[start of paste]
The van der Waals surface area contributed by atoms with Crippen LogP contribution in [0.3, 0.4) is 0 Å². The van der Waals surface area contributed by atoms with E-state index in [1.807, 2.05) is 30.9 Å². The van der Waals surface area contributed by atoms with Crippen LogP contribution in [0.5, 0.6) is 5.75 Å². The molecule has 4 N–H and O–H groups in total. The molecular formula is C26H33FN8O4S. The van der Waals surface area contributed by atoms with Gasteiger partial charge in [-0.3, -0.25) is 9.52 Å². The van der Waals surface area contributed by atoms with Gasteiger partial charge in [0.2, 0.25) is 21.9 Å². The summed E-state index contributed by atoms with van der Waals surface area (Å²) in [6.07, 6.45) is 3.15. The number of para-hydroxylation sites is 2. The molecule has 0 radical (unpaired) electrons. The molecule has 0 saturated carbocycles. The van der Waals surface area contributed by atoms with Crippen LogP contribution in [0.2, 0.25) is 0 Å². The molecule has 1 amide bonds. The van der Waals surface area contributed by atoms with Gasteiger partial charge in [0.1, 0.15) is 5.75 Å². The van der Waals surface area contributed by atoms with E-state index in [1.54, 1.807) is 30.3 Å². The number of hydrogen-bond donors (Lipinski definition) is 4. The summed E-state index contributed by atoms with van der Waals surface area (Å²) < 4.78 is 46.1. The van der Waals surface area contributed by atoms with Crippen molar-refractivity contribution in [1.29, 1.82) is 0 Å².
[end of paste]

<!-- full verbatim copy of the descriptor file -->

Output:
The van der Waals surface area contributed by atoms with Crippen LogP contribution in [0.3, 0.4) is 0 Å². The van der Waals surface area contributed by atoms with E-state index in [1.807, 2.05) is 30.9 Å². The van der Waals surface area contributed by atoms with Crippen LogP contribution in [0.5, 0.6) is 5.75 Å². The molecule has 4 N–H and O–H groups in total. The molecular formula is C26H33FN8O4S. The van der Waals surface area contributed by atoms with Gasteiger partial charge in [-0.3, -0.25) is 9.52 Å². The van der Waals surface area contributed by atoms with Gasteiger partial charge in [0.2, 0.25) is 21.9 Å². The summed E-state index contributed by atoms with van der Waals surface area (Å²) in [6.07, 6.45) is 3.15. The number of para-hydroxylation sites is 2. The molecule has 0 radical (unpaired) electrons. The molecule has 0 saturated carbocycles. The van der Waals surface area contributed by atoms with Crippen LogP contribution in [0.2, 0.25) is 0 Å². The molecule has 1 amide bonds. The van der Waals surface area contributed by atoms with Gasteiger partial charge in [0.1, 0.15) is 5.75 Å². The van der Waals surface area contributed by atoms with E-state index in [1.54, 1.807) is 30.3 Å². The number of hydrogen-bond donors (Lipinski definition) is 4. The summed E-state index contributed by atoms with van der Waals surface area (Å²) < 4.78 is 46.1. The van der Waals surface area contributed by atoms with Crippen molar-refractivity contribution in [1.29, 1.82) is 0 Å².